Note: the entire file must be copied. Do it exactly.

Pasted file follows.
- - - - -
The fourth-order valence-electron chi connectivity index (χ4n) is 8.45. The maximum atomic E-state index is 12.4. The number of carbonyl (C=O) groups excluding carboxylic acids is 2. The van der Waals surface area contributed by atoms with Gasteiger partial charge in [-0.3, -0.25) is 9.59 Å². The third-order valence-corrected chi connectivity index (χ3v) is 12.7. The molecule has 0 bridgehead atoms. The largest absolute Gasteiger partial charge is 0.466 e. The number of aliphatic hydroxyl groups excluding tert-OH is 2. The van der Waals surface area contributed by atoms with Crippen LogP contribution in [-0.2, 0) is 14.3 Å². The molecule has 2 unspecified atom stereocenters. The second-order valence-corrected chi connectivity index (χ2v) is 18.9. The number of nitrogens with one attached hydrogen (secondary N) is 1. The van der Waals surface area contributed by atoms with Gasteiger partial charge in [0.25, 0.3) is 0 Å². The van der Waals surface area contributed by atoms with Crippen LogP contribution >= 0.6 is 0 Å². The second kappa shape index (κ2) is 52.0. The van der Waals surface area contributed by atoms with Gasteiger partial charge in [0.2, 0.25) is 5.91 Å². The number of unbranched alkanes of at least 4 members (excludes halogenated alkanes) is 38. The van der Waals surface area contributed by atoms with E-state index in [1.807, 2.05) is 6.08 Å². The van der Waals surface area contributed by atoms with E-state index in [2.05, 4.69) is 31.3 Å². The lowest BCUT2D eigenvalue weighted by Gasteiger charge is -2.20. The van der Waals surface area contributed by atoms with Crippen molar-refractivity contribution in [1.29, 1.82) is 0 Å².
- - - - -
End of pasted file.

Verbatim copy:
The fourth-order valence-electron chi connectivity index (χ4n) is 8.45. The maximum atomic E-state index is 12.4. The number of carbonyl (C=O) groups excluding carboxylic acids is 2. The van der Waals surface area contributed by atoms with Gasteiger partial charge in [-0.3, -0.25) is 9.59 Å². The third-order valence-corrected chi connectivity index (χ3v) is 12.7. The molecule has 0 bridgehead atoms. The largest absolute Gasteiger partial charge is 0.466 e. The number of aliphatic hydroxyl groups excluding tert-OH is 2. The van der Waals surface area contributed by atoms with Crippen LogP contribution in [-0.2, 0) is 14.3 Å². The molecule has 2 unspecified atom stereocenters. The second-order valence-corrected chi connectivity index (χ2v) is 18.9. The number of nitrogens with one attached hydrogen (secondary N) is 1. The van der Waals surface area contributed by atoms with Gasteiger partial charge in [0.25, 0.3) is 0 Å². The van der Waals surface area contributed by atoms with Crippen LogP contribution >= 0.6 is 0 Å². The second kappa shape index (κ2) is 52.0. The van der Waals surface area contributed by atoms with Gasteiger partial charge in [0.2, 0.25) is 5.91 Å². The number of unbranched alkanes of at least 4 members (excludes halogenated alkanes) is 38. The van der Waals surface area contributed by atoms with E-state index in [1.807, 2.05) is 6.08 Å². The van der Waals surface area contributed by atoms with E-state index in [2.05, 4.69) is 31.3 Å². The lowest BCUT2D eigenvalue weighted by Gasteiger charge is -2.20. The van der Waals surface area contributed by atoms with Crippen molar-refractivity contribution in [1.29, 1.82) is 0 Å².